Turkey urges to refrain from provocations in Black Sea
Turkish Foreign Minister Mevlüt Çavuşoğlu has expressed concerns about the escalation of tension in the Black Sea, warning that the parties should refrain from the provocations amid continued quarrel between Ukraine and Russia over the Donbas crisis.
“The rising tension in the region worries us all; provocations should be avoided. We must work hard to ensure that diplomacy and dialogue prevail,” Çavuşoğlu told in a video message he conveyed to a seminar about the trilateral cooperation between Turkey, Romania and Poland on April 21.
Çavuşoğlu’s message came as Ukraine and Russia are accusing each other of escalating tension in the region as the prominent Western powers, including the United States, have expressed their political support to the former. The United Kingdom is expected to dispatch a military vessel to the Black Sea in May in obvious support to Ukraine. Meanwhile Russian navy has intensified its mobility in the Black Sea through drills while deploying more than 100,000 troops along the Ukrainian border.
Recalling that the Black Sea has not witnessed a military confrontation even during the Second World War, Çavuşoğlu underlined that the primary reason for this was the sensitive balance created thanks to the 1936 Montreux Convention.
“We will for sure continue to implement the convention in an impartial and transparent way as we have been doing since 1936, but the convention alone is not sufficient to provide stability,” the minister said, warning that the provocative acts should be avoided.
He added that Turkey, Romania and Poland, all three NATO members, have remained committed to peace in the region and beyond.
The Montreux Convention limits the duration of the stay by 21 days and the tonnage of the military vessels from all non-littoral countries in the Black Sea. It does stipulate a free passage of all civilian vessels, but Turkey had imposed some restrictions on large tankers after some major accidents.
Turkish, Romanian, Polish ministers meet
Meanwhile, Çavuşoğlu will attend the annual trilateral meeting of the Turkish, Romanian and Polish foreign ministers that will take place on April 22 and 23 in Bucharest.
“In this context, the concrete areas of cooperation between the three Allies will be reviewed, and the possibilities to further deepen the partnership will be considered. As it coincides with the upcoming NATO Summit, this year’s meeting will also constitute an important opportunity to allow ministers to consult on their expectations from the summit,” the Foreign Ministry said in a written statement.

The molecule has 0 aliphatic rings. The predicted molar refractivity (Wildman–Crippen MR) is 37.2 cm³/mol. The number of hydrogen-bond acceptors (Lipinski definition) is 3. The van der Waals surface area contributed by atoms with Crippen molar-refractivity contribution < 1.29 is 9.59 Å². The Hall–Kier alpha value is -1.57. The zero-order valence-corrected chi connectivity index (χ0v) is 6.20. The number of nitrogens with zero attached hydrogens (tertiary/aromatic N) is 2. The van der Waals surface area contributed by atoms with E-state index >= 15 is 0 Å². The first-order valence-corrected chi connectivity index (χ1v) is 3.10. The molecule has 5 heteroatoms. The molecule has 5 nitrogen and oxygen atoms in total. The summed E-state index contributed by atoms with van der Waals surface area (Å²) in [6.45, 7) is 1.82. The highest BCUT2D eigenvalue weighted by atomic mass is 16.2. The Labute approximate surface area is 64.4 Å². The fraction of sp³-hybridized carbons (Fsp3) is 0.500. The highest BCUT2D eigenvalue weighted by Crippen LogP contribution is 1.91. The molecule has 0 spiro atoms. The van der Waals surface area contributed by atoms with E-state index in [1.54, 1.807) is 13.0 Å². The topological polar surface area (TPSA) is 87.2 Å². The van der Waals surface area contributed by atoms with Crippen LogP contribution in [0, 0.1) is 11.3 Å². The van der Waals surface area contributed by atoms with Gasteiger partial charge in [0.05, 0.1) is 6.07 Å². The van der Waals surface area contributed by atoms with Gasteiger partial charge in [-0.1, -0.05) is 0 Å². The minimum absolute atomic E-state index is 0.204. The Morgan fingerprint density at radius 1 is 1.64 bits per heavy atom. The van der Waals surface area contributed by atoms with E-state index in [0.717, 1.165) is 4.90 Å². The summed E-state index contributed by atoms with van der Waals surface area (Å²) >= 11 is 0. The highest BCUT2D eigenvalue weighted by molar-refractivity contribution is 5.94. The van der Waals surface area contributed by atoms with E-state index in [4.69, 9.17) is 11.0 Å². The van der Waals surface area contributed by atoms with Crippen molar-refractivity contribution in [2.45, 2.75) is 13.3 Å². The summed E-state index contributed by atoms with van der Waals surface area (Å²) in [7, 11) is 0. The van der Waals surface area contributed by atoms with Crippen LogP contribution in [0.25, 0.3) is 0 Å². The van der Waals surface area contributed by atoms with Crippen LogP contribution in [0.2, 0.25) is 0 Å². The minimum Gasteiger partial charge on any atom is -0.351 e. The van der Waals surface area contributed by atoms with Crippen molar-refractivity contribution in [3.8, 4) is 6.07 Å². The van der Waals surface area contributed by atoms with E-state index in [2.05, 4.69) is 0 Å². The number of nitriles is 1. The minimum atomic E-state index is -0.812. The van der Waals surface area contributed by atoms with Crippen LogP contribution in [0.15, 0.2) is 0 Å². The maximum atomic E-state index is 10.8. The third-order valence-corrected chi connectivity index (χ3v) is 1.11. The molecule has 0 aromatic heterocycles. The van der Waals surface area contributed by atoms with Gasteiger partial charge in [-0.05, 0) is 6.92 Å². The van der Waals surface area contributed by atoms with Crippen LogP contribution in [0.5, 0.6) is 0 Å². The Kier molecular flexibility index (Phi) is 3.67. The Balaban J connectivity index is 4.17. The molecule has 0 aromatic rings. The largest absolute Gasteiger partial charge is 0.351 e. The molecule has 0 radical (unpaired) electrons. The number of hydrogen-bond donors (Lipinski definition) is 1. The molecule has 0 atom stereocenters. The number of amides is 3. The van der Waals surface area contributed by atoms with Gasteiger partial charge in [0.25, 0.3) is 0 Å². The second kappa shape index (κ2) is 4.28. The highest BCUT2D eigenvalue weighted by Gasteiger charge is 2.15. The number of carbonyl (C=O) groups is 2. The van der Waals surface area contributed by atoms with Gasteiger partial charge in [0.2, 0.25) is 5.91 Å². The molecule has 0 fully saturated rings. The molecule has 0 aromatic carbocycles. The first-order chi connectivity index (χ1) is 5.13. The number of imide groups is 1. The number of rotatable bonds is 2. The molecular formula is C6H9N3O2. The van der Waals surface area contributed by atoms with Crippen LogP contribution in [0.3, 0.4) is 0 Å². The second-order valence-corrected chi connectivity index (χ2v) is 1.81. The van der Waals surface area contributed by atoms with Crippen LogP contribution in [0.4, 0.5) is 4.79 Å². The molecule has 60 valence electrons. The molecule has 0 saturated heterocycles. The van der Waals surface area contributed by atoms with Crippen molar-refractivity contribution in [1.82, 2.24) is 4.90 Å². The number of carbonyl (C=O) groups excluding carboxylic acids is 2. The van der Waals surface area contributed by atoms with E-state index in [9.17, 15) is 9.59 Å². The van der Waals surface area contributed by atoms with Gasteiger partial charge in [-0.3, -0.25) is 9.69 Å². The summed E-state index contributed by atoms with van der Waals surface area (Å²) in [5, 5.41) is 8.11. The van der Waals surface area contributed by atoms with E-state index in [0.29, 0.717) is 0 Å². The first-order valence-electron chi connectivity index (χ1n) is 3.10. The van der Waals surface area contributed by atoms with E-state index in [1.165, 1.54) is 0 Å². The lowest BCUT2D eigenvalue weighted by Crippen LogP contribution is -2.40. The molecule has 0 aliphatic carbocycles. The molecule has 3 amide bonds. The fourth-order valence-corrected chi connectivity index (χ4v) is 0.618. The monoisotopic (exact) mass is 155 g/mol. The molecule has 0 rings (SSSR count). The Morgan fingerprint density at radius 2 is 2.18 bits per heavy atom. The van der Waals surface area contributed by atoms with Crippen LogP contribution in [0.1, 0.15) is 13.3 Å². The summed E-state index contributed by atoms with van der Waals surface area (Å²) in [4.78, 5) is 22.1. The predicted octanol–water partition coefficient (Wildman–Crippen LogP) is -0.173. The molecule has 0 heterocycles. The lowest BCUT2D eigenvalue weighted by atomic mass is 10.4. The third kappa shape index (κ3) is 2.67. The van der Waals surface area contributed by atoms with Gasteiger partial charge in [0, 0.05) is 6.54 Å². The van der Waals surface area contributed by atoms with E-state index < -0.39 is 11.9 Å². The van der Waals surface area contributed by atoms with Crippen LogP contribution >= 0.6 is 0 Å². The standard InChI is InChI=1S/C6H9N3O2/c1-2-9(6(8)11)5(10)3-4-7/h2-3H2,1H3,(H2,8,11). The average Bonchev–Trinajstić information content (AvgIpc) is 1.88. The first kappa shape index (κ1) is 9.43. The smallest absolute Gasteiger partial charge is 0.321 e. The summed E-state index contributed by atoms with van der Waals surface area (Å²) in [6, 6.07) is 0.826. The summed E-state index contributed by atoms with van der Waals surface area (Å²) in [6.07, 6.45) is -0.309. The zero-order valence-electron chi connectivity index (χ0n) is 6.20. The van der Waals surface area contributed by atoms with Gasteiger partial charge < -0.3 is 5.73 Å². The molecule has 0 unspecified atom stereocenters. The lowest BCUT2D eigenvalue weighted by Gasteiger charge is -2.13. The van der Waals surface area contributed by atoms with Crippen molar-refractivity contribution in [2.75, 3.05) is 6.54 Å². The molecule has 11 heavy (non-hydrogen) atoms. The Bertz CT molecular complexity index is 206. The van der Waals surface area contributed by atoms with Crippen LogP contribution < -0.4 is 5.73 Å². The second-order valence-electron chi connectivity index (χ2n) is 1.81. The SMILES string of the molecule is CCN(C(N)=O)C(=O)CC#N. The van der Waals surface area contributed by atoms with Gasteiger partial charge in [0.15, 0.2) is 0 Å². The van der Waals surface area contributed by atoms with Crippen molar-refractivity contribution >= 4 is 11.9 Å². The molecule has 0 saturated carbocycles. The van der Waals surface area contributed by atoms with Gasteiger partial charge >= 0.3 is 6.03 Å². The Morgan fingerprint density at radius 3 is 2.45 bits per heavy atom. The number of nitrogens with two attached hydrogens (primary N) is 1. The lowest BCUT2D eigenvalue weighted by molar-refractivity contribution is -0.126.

“On the other hand, foreign ministers of Ukraine and Georgia will also participate in one of the panels of the event,” it added.
Meanwhile, Çavuşoğlu announced on April 20 that it is postponing a much-anticipated Afghan peace conference in Istanbul until the end of the Muslim holy month of Ramadan.
"We thought that it would be beneficial to postpone it ...We consulted Qatar, the U.S. and the U.N. and decided to hold it after Ramadan and Eid festivities," Çavuşoğlu told the Habertürk news channel, adding there is "no need to hurry" after the recent decision by the U.S. to withdraw its troops.
The Eid al-Fitr holiday is due to follow Ramadan, which ends this year in mid-May.
The international conference, deemed essential for the war-torn country's future amid the withdrawal of foreign troops and escalating violence, was scheduled to be held from April 24 until May 4 in the Turkish metropolis.
"The conference would be meaningless without the Taliban joining. At the moment, we decided to postpone it since there is no clarity about the formation of the delegations and participation...The aim is not to initiate alternative talks to Doha but to contribute to the process. Hosting the meeting together in Istanbul will be Turkey, Qatar and the U.N.," he said.
Çavuşoğlu underlined that Turkey made efforts to conduct the meeting before May 1 as U.S. forces were initially supposed to be completely withdrawn from Afghanistan by that day.
Elections in Syria
Speaking on the Syrian regime's presidential election, Çavuşoğlu said the election "conducted on its own" would not be legitimate, adding nobody would recognize it.
Pointing out that the Syrian regime does not want a political solution, he said that it should realize that there will be no military solution and that it should attach importance to the political process.
He also highlighted that only an election after the political process would be legitimate and underlined the need to make legal arrangements and regulate the records in the country.
"Supporting an illegitimate election contradicts our principles," he added.
Syria has been ravaged by civil war since early 2011, when the Bashar al-Assad regime cracked down on pro-democracy protesters.
According to U.N. estimates, hundreds of thousands of people have been killed and more than 10 million displaced.